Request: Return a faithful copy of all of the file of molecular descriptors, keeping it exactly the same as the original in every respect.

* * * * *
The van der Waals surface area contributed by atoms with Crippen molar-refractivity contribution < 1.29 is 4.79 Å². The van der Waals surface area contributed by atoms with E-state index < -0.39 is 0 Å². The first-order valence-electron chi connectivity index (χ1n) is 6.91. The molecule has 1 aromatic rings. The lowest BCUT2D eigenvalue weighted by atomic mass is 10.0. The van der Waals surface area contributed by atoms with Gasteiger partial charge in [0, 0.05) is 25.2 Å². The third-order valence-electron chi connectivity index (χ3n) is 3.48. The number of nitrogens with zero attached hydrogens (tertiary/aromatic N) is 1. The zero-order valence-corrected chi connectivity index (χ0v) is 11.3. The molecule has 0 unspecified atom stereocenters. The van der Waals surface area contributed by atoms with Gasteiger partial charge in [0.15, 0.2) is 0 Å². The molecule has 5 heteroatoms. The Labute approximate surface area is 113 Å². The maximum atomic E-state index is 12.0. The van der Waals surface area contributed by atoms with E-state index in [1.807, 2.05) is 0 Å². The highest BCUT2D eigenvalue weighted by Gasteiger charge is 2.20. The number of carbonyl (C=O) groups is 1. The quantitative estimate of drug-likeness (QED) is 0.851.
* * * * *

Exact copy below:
The van der Waals surface area contributed by atoms with Crippen molar-refractivity contribution < 1.29 is 4.79 Å². The van der Waals surface area contributed by atoms with E-state index < -0.39 is 0 Å². The first-order valence-electron chi connectivity index (χ1n) is 6.91. The molecule has 1 aromatic rings. The lowest BCUT2D eigenvalue weighted by atomic mass is 10.0. The van der Waals surface area contributed by atoms with Gasteiger partial charge in [0, 0.05) is 25.2 Å². The third-order valence-electron chi connectivity index (χ3n) is 3.48. The number of nitrogens with zero attached hydrogens (tertiary/aromatic N) is 1. The zero-order valence-corrected chi connectivity index (χ0v) is 11.3. The molecule has 0 unspecified atom stereocenters. The van der Waals surface area contributed by atoms with Gasteiger partial charge in [0.15, 0.2) is 0 Å². The molecule has 5 heteroatoms. The Labute approximate surface area is 113 Å². The maximum atomic E-state index is 12.0. The van der Waals surface area contributed by atoms with E-state index in [1.807, 2.05) is 0 Å². The highest BCUT2D eigenvalue weighted by Gasteiger charge is 2.20. The number of carbonyl (C=O) groups is 1. The quantitative estimate of drug-likeness (QED) is 0.851.